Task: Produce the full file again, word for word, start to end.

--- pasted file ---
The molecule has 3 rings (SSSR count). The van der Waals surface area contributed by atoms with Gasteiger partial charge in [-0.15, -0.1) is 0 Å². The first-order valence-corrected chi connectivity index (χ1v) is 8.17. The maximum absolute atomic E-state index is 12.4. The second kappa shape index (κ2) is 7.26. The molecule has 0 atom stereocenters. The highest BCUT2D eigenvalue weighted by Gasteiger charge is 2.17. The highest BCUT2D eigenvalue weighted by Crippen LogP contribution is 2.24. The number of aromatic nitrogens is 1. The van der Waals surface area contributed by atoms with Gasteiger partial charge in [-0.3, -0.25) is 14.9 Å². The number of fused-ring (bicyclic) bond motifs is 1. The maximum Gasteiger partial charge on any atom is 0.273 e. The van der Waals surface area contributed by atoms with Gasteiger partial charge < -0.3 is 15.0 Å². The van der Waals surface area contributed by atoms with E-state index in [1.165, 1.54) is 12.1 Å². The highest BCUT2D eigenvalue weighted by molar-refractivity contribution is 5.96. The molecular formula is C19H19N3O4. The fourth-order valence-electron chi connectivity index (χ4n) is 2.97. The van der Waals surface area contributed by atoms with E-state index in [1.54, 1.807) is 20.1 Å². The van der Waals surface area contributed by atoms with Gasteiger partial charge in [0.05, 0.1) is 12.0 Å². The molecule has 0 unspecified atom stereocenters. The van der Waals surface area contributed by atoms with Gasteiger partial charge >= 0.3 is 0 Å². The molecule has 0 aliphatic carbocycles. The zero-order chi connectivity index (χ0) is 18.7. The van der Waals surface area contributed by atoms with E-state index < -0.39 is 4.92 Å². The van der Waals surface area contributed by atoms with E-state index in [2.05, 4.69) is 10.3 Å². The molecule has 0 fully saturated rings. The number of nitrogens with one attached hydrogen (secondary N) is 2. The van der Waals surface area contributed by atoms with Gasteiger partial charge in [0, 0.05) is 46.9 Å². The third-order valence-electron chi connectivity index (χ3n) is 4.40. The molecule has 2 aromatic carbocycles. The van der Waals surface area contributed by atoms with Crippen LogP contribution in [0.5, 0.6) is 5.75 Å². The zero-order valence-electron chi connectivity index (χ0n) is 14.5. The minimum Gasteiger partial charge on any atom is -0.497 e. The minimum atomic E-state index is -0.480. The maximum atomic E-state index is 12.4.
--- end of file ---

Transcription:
The molecule has 3 rings (SSSR count). The van der Waals surface area contributed by atoms with Gasteiger partial charge in [-0.15, -0.1) is 0 Å². The first-order valence-corrected chi connectivity index (χ1v) is 8.17. The maximum absolute atomic E-state index is 12.4. The second kappa shape index (κ2) is 7.26. The molecule has 0 atom stereocenters. The highest BCUT2D eigenvalue weighted by Gasteiger charge is 2.17. The highest BCUT2D eigenvalue weighted by Crippen LogP contribution is 2.24. The number of aromatic nitrogens is 1. The van der Waals surface area contributed by atoms with Gasteiger partial charge in [-0.3, -0.25) is 14.9 Å². The number of fused-ring (bicyclic) bond motifs is 1. The maximum Gasteiger partial charge on any atom is 0.273 e. The van der Waals surface area contributed by atoms with Gasteiger partial charge < -0.3 is 15.0 Å². The van der Waals surface area contributed by atoms with E-state index in [1.165, 1.54) is 12.1 Å². The highest BCUT2D eigenvalue weighted by molar-refractivity contribution is 5.96. The molecular formula is C19H19N3O4. The fourth-order valence-electron chi connectivity index (χ4n) is 2.97. The van der Waals surface area contributed by atoms with E-state index in [1.54, 1.807) is 20.1 Å². The van der Waals surface area contributed by atoms with Gasteiger partial charge in [0.05, 0.1) is 12.0 Å². The molecule has 0 unspecified atom stereocenters. The van der Waals surface area contributed by atoms with Gasteiger partial charge >= 0.3 is 0 Å². The molecule has 0 aliphatic carbocycles. The zero-order chi connectivity index (χ0) is 18.7. The van der Waals surface area contributed by atoms with E-state index < -0.39 is 4.92 Å². The van der Waals surface area contributed by atoms with E-state index in [2.05, 4.69) is 10.3 Å². The molecule has 0 fully saturated rings. The number of nitrogens with one attached hydrogen (secondary N) is 2. The van der Waals surface area contributed by atoms with Gasteiger partial charge in [0, 0.05) is 46.9 Å². The third-order valence-electron chi connectivity index (χ3n) is 4.40. The molecule has 2 aromatic carbocycles. The van der Waals surface area contributed by atoms with Crippen LogP contribution in [0.5, 0.6) is 5.75 Å². The zero-order valence-electron chi connectivity index (χ0n) is 14.5. The minimum Gasteiger partial charge on any atom is -0.497 e. The minimum atomic E-state index is -0.480. The maximum atomic E-state index is 12.4.